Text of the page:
Brexit and Heathrow runway decision hotly debated at AOA conference

0
139
UK Government Secretary of State for Transport, Chris Grayling talks to conference moderator, Natasha Kaplinsky
UK Government Secretary of State for Transport, Chris Grayling talks to conference moderator, Natasha Kaplinsky

The UK’s exit from the European Union (EU) and the Government’s decision to back Heathrow Airport for a third runway, dominated discussions at the Airport Operators Association (AOA) annual conference today.

Delegates at the Hilton London Metropole heard from a range of speakers, including the UK Government’s Secretary of State for Transport, Chris Grayling.

During a Q&A with conference moderator Natasha Kaplinsky, Grayling also quashed any immediate hopes held by Gatwick Airport of being given the go ahead to build a 2nd runway soon. There had been calls and rumours Gatwick would also be given the nod, but he seemed to put this to bed for now.

“That (a 2nd runway at Gatwick) is a debate to look at beyond the 12 months we have and that is one for future transport secretaries,” Grayling says, but he added the “the door is never shut”, although he feels expanding Heathrow means the UK will meet the recommendations made by the Airports Commission for more capacity by 2030 and is the most pressing need.

He explains that he is focusing on what he is dealing with right now, which is doing all the work necessary to get a third runway built at Heathrow and expects a “decision in principle” to be finalised by this time next year when MPs are set to vote on a decision in the House of Commons.

He says the next 12 months will give opponents like Foreign Secretary Boris Johnson the chance and time to make their views on the issue, meaning “nobody can say this is not an exhaustive process”.

But Grayling believes expanding Heathrow is “the right decision” for the UK and the aviation industry, as it will benefit passengers and the wider economy, paying particular focus to the fact the hub is the UK’s key port by value and growing it is vital to grow UK exports.

In the light of the Brexit vote, which Grayling supported, he says expanding Heathrow is now even more important: “Britain’s future outside the EU makes the development even more important as we look to be more of a global nation.”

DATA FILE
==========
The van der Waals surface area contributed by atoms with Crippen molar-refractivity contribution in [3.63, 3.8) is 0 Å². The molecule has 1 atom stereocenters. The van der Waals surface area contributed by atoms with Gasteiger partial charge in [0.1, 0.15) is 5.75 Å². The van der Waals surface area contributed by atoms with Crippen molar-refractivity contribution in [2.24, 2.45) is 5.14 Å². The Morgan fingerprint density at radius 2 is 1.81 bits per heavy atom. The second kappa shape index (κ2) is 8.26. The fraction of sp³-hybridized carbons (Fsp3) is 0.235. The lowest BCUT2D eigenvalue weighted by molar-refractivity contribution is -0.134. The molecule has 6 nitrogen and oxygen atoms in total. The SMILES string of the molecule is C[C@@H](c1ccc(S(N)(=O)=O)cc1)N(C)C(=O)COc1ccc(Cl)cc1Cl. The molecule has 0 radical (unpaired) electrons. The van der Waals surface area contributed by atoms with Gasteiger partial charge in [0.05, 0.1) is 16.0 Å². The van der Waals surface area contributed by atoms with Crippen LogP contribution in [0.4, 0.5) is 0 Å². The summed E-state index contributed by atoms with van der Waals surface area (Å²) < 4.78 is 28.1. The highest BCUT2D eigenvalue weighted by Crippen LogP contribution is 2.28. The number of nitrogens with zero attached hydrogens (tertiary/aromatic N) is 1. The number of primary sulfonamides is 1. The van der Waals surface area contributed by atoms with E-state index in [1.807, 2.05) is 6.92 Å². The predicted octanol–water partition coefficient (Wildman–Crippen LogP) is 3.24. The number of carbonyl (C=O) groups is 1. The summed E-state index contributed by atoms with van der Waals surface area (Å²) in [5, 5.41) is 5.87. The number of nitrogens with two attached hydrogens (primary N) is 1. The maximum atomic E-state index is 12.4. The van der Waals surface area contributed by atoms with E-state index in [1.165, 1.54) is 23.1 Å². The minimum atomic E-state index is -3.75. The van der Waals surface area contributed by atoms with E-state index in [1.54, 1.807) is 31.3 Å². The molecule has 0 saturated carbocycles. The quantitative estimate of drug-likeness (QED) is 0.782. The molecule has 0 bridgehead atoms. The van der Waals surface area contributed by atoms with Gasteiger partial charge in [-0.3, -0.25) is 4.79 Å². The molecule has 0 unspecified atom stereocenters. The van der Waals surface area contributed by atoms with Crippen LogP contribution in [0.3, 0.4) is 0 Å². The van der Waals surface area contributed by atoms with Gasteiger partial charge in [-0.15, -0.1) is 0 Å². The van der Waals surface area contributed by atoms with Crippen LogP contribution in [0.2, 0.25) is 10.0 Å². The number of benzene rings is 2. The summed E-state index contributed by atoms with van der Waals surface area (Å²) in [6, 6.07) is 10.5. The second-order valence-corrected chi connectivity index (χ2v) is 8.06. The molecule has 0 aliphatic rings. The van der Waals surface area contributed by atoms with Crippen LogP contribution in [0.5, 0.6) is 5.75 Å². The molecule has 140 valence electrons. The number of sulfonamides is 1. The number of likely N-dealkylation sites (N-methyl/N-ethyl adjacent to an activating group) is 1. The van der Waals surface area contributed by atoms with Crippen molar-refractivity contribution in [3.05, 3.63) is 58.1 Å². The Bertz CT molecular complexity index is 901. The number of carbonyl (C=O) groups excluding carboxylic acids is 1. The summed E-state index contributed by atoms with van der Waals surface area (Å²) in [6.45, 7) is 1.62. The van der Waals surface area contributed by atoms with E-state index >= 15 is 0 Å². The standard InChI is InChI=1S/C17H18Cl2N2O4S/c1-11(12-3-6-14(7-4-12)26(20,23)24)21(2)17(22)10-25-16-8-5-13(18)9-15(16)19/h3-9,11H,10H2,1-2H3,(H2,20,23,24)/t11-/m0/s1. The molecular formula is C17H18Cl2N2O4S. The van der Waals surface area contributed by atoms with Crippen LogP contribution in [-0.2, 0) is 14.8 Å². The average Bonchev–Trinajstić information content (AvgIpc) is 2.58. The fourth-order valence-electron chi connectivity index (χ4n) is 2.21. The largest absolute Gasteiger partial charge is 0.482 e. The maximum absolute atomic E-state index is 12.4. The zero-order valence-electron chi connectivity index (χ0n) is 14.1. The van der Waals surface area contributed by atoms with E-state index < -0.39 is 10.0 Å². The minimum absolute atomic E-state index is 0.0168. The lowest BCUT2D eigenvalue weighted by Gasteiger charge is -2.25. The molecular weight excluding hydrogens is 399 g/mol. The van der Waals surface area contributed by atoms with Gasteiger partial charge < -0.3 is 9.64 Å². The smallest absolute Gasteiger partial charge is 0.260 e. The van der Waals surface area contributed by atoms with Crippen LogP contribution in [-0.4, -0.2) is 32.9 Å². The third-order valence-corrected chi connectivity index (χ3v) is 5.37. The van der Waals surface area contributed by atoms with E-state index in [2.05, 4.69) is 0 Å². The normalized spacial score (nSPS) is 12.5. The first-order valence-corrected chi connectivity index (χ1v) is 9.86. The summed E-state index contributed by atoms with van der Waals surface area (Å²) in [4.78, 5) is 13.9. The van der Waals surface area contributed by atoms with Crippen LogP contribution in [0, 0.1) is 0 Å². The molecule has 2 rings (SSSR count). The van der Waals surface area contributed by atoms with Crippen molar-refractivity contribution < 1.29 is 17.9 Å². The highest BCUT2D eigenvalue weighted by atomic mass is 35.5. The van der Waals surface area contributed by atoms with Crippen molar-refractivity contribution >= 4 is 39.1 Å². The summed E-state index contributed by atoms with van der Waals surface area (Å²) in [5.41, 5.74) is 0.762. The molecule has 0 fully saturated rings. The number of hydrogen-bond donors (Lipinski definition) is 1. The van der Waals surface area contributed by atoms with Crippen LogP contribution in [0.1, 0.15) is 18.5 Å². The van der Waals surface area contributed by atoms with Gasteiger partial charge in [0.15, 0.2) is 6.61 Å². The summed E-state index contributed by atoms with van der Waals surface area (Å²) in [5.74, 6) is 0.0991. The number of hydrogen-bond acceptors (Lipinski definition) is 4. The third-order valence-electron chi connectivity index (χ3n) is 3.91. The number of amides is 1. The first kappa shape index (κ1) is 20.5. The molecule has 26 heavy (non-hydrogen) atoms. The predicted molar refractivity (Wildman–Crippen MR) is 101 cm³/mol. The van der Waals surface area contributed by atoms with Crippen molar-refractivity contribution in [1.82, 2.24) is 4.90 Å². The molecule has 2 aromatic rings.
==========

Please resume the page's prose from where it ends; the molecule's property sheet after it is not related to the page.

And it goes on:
Grayling says it is vital the UK connects to more emerging markets in Asia, Africa and in other regions, as the UK is leaving the EU and explains: “I want us to be a more globally focused nation and take more decision ourselves and be the champion of free trade and deliver better connections around the world.”

But he says new air service agreements will have to be drawn up with the likes of the US and other countries when the UK leaves the EU, but was confident this can be achieved, like it has recently with China, where an agreement has been reached to increase the number of flights operated.

The UK is set to face aviation challenges when leaving the EU and some fear it will not remain part of the EU’s single aviation market, and there are calls for the UK to push for it to be decided before Brexit negotiations begin.

Delegates heard from the Airports Council International (ACI) Europe’s director general, Olivier Jankovec who warned the UK that decision makers in Brussels see aviation as being part of Brexit negotiations and one of the sectors that make up the negotiations, doubting whether it can be decided before.

He feels Brexit negotiations will be a political discussion, which is “less transparent and with no opportunity for sector agreements” and says in Brexit discussions, airports favour continuity, but non-UK airlines may see opportunities for competitive advantage over UK rivals.

He sees a weaker position for the UK in Brussels following Brexit, which could undermine the EU’s liberal aviation strategy as the UK will not be part of the agenda, but explains ACI Europe is doing what it can. “We want the UK aviation market to remain as integrated as possible within the EU,” he says.

But he feels it “wishful thinking” that the UK will remain part of the EU aviation market, and that airlines like easyJet will be able to fly freely like they currently do while the UK is part of the EU.

Jankovec adds that in Europe at the moment times are “unprecedented” in aviation due to the amount of policy and regulatory uncertainty that exists, along with challenges airports face in security.